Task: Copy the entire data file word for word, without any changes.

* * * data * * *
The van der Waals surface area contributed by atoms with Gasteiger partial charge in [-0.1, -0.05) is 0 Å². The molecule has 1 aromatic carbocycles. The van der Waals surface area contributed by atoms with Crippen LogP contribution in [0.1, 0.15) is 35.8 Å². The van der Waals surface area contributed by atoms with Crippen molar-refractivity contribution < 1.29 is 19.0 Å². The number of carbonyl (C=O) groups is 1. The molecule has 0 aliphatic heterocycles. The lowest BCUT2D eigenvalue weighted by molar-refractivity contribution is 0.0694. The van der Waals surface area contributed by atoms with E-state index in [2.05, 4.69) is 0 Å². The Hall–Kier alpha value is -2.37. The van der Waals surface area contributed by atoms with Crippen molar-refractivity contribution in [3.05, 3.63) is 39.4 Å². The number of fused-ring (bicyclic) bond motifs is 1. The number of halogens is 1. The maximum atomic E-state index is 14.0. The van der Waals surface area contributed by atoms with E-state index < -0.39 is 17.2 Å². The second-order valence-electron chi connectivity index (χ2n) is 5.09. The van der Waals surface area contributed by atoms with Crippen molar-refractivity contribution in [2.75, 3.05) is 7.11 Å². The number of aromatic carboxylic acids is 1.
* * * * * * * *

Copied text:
The van der Waals surface area contributed by atoms with Gasteiger partial charge in [-0.1, -0.05) is 0 Å². The molecule has 1 aromatic carbocycles. The van der Waals surface area contributed by atoms with Crippen LogP contribution in [0.1, 0.15) is 35.8 Å². The van der Waals surface area contributed by atoms with Crippen molar-refractivity contribution < 1.29 is 19.0 Å². The number of carbonyl (C=O) groups is 1. The molecule has 0 aliphatic heterocycles. The lowest BCUT2D eigenvalue weighted by molar-refractivity contribution is 0.0694. The van der Waals surface area contributed by atoms with E-state index in [2.05, 4.69) is 0 Å². The Hall–Kier alpha value is -2.37. The van der Waals surface area contributed by atoms with Crippen molar-refractivity contribution in [3.05, 3.63) is 39.4 Å². The number of fused-ring (bicyclic) bond motifs is 1. The number of halogens is 1. The maximum atomic E-state index is 14.0. The van der Waals surface area contributed by atoms with E-state index < -0.39 is 17.2 Å². The second-order valence-electron chi connectivity index (χ2n) is 5.09. The van der Waals surface area contributed by atoms with Crippen molar-refractivity contribution in [2.75, 3.05) is 7.11 Å². The number of aromatic carboxylic acids is 1.